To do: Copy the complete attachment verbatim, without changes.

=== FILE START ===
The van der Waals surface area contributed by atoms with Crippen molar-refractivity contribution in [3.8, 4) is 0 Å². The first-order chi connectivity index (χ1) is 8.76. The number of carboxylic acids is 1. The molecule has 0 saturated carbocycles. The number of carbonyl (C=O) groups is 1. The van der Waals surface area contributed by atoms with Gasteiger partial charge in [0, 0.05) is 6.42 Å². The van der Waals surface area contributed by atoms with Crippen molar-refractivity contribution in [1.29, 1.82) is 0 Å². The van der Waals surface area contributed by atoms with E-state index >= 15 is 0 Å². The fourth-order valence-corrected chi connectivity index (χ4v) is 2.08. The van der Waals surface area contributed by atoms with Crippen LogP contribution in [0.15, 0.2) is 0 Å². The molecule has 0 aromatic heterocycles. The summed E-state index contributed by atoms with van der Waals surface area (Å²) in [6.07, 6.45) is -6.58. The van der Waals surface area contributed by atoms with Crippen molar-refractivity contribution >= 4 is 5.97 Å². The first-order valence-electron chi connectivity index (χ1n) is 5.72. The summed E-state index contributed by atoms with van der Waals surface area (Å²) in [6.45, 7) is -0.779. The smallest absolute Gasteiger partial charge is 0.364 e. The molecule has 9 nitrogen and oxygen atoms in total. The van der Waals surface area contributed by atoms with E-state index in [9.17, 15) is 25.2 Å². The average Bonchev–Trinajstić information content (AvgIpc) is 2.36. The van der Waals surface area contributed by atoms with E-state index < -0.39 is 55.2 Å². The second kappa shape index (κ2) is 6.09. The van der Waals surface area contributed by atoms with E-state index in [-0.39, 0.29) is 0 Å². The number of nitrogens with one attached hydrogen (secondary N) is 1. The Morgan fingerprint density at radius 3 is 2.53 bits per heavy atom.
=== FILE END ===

The van der Waals surface area contributed by atoms with Crippen molar-refractivity contribution in [3.8, 4) is 0 Å². The first-order chi connectivity index (χ1) is 8.76. The number of carboxylic acids is 1. The molecule has 0 saturated carbocycles. The number of carbonyl (C=O) groups is 1. The van der Waals surface area contributed by atoms with Gasteiger partial charge in [0, 0.05) is 6.42 Å². The van der Waals surface area contributed by atoms with Crippen molar-refractivity contribution in [1.29, 1.82) is 0 Å². The van der Waals surface area contributed by atoms with E-state index >= 15 is 0 Å². The fourth-order valence-corrected chi connectivity index (χ4v) is 2.08. The van der Waals surface area contributed by atoms with Crippen LogP contribution in [0.15, 0.2) is 0 Å². The molecule has 0 aromatic heterocycles. The summed E-state index contributed by atoms with van der Waals surface area (Å²) in [6.07, 6.45) is -6.58. The van der Waals surface area contributed by atoms with Crippen molar-refractivity contribution >= 4 is 5.97 Å². The first-order valence-electron chi connectivity index (χ1n) is 5.72. The summed E-state index contributed by atoms with van der Waals surface area (Å²) in [6.45, 7) is -0.779. The smallest absolute Gasteiger partial charge is 0.364 e. The molecule has 9 nitrogen and oxygen atoms in total. The van der Waals surface area contributed by atoms with E-state index in [9.17, 15) is 25.2 Å². The average Bonchev–Trinajstić information content (AvgIpc) is 2.36. The van der Waals surface area contributed by atoms with E-state index < -0.39 is 55.2 Å². The second kappa shape index (κ2) is 6.09. The van der Waals surface area contributed by atoms with E-state index in [-0.39, 0.29) is 0 Å². The number of nitrogens with one attached hydrogen (secondary N) is 1. The Morgan fingerprint density at radius 3 is 2.53 bits per heavy atom.